Elder abuse and neglect are social and health problem. The WHO (Missing voices, views of older persons on elder abuse, 2002; Elder abuse, 2018) defined abuse as a single or repeated act or lack of appropriate action, occurring within trust relationship, which causes harm or distress to an older person. Elder abuse can manifest itself in physical harm; sexual abuse; emotional or psychological abuse; financial exploitation; and neglect—failure to provide basic needs either by commission or omission. Elder abuse may result in physical disability, psychological distress and increased risks of morbidity and mortality. Cognitive impairment and dementia are ranked as the twentieth-century leading disease. Dementia, dependency and stress experienced by the caregiver were found as predictors to the occurrence of elder abuse (Borenstein in Am Psychol 74:719, 2019; DeLiema et al in J Gerontol Soc Sci 73(5):e49–e58, 2018). The present article will focus on the relationship between cognitive impairment and dementia. A definition of elder abuse and neglect will be presented followed by description of the various dimensions of the phenomenon and its consequences. Due to the fact that abuse and neglect are under identified and reported, it is essential to discuss detection and methods of intervention in this field.
Drechsler, Savov, and Schnabl (2017) present a novel reformulation of the bank lending channel of monetary transmission based on market power in local deposits markets, which they term the deposits channel. In this paper we first perform a successful narrow replication of their key empirical results. We then revisit their results on lending in two ways. First, recent studies have pointed out the unique dynamics of credit card loans in Community Reinvestment Act loan origination data. When accounting for this heterogeneity, we find key results are sensitive to the inclusion of credit card banks that raise funds outside of local deposit markets. Second, we show that inconsistencies with related empirical studies can be explained by differences in market power measure, sample period, and the inclusion of alternative control variables. The results highlight that market power on opposing sides of bank balance sheets can impact monetary transmission through alternative channels. Overall, this paper suggests the mechanisms underlying the response of lending to monetary policy remains an important open question.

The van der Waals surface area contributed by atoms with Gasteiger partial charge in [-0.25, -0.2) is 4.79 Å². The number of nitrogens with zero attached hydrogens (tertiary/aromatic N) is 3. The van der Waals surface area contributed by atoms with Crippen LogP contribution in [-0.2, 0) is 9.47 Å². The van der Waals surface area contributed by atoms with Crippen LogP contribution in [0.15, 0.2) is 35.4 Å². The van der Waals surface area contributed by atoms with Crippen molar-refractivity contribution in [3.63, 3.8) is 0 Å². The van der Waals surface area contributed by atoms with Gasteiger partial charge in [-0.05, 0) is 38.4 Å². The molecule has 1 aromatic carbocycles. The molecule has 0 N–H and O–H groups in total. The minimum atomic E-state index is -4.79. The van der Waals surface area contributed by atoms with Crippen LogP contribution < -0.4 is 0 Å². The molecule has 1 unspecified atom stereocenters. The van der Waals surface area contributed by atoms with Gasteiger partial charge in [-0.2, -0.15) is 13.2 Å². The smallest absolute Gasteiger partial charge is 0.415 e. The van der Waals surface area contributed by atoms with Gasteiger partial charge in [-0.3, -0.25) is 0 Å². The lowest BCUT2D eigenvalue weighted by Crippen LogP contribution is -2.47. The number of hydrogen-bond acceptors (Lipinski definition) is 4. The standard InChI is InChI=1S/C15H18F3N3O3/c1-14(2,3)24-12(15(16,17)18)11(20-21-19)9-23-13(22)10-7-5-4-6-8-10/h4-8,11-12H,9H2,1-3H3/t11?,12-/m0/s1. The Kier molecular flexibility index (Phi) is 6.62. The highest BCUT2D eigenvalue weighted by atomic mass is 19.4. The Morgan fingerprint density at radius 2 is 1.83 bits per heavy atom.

Israel’s Child Development Account (CDA) program, the Savings for Every Child Program (SECP), is universal and automatically enrolls all children under the age of 18, depositing 51 shekels (approximately USD 14) into their accounts every month. Parents can double this savings amount and can choose an investment vehicle for their children’s deposits. The total realized benefits from the SECP depend heavily on parents’ choices. This study examines how demographic, financial, and intrinsic personality characteristics predict household participation in this program. Using a unique data set combining administrative and survey data, we find that household religion/ethnicity, parental education, and financial circumstances were the most significant predictors of household engagement with the SECP. Important differences in program enrollment and participation are observed by household religion/ethnicity. Our study informs potential policy designs of CDA programs, especially in middle- and high-income countries, and have implications for enabling less-educated and religious/ethnic minority households to save for their children’s future.